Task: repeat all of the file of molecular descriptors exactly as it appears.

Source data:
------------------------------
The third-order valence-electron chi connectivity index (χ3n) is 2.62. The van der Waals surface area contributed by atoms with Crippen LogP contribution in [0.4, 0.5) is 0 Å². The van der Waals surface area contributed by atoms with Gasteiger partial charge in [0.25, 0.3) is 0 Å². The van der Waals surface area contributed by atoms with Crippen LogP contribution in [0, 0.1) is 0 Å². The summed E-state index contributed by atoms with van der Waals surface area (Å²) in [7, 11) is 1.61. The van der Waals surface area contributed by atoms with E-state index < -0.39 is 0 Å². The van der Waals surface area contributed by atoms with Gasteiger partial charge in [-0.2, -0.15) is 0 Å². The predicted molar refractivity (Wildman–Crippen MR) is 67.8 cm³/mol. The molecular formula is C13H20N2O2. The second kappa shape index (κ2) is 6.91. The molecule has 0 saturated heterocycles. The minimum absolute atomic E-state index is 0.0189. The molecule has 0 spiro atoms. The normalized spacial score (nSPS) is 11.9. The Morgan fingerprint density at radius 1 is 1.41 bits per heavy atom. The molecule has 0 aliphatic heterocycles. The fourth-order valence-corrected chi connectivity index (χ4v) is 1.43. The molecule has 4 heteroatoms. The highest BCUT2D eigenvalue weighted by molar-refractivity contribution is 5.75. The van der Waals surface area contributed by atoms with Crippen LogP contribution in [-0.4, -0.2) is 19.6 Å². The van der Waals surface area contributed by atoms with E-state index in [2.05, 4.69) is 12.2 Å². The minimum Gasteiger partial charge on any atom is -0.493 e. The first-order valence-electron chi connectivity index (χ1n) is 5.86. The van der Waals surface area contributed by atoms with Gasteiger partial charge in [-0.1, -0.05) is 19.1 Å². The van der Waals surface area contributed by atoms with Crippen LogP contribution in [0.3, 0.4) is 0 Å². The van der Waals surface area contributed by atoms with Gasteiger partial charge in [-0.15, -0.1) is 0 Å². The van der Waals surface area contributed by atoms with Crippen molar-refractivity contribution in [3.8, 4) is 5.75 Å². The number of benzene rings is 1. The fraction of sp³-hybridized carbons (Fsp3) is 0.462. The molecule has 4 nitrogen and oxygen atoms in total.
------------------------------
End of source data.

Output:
The third-order valence-electron chi connectivity index (χ3n) is 2.62. The van der Waals surface area contributed by atoms with Crippen LogP contribution in [0.4, 0.5) is 0 Å². The van der Waals surface area contributed by atoms with Gasteiger partial charge in [0.25, 0.3) is 0 Å². The van der Waals surface area contributed by atoms with Crippen LogP contribution in [0, 0.1) is 0 Å². The summed E-state index contributed by atoms with van der Waals surface area (Å²) in [7, 11) is 1.61. The van der Waals surface area contributed by atoms with E-state index < -0.39 is 0 Å². The van der Waals surface area contributed by atoms with Gasteiger partial charge in [-0.2, -0.15) is 0 Å². The predicted molar refractivity (Wildman–Crippen MR) is 67.8 cm³/mol. The molecular formula is C13H20N2O2. The second kappa shape index (κ2) is 6.91. The molecule has 0 saturated heterocycles. The minimum absolute atomic E-state index is 0.0189. The molecule has 0 spiro atoms. The normalized spacial score (nSPS) is 11.9. The Morgan fingerprint density at radius 1 is 1.41 bits per heavy atom. The molecule has 0 aliphatic heterocycles. The fourth-order valence-corrected chi connectivity index (χ4v) is 1.43. The molecule has 4 heteroatoms. The highest BCUT2D eigenvalue weighted by molar-refractivity contribution is 5.75. The van der Waals surface area contributed by atoms with Crippen LogP contribution in [-0.4, -0.2) is 19.6 Å². The van der Waals surface area contributed by atoms with E-state index in [2.05, 4.69) is 12.2 Å². The minimum Gasteiger partial charge on any atom is -0.493 e. The first-order valence-electron chi connectivity index (χ1n) is 5.86. The van der Waals surface area contributed by atoms with Gasteiger partial charge in [-0.1, -0.05) is 19.1 Å². The van der Waals surface area contributed by atoms with Crippen LogP contribution in [0.3, 0.4) is 0 Å². The van der Waals surface area contributed by atoms with Gasteiger partial charge in [-0.15, -0.1) is 0 Å². The van der Waals surface area contributed by atoms with Crippen molar-refractivity contribution in [3.8, 4) is 5.75 Å². The number of benzene rings is 1. The fraction of sp³-hybridized carbons (Fsp3) is 0.462. The molecule has 4 nitrogen and oxygen atoms in total.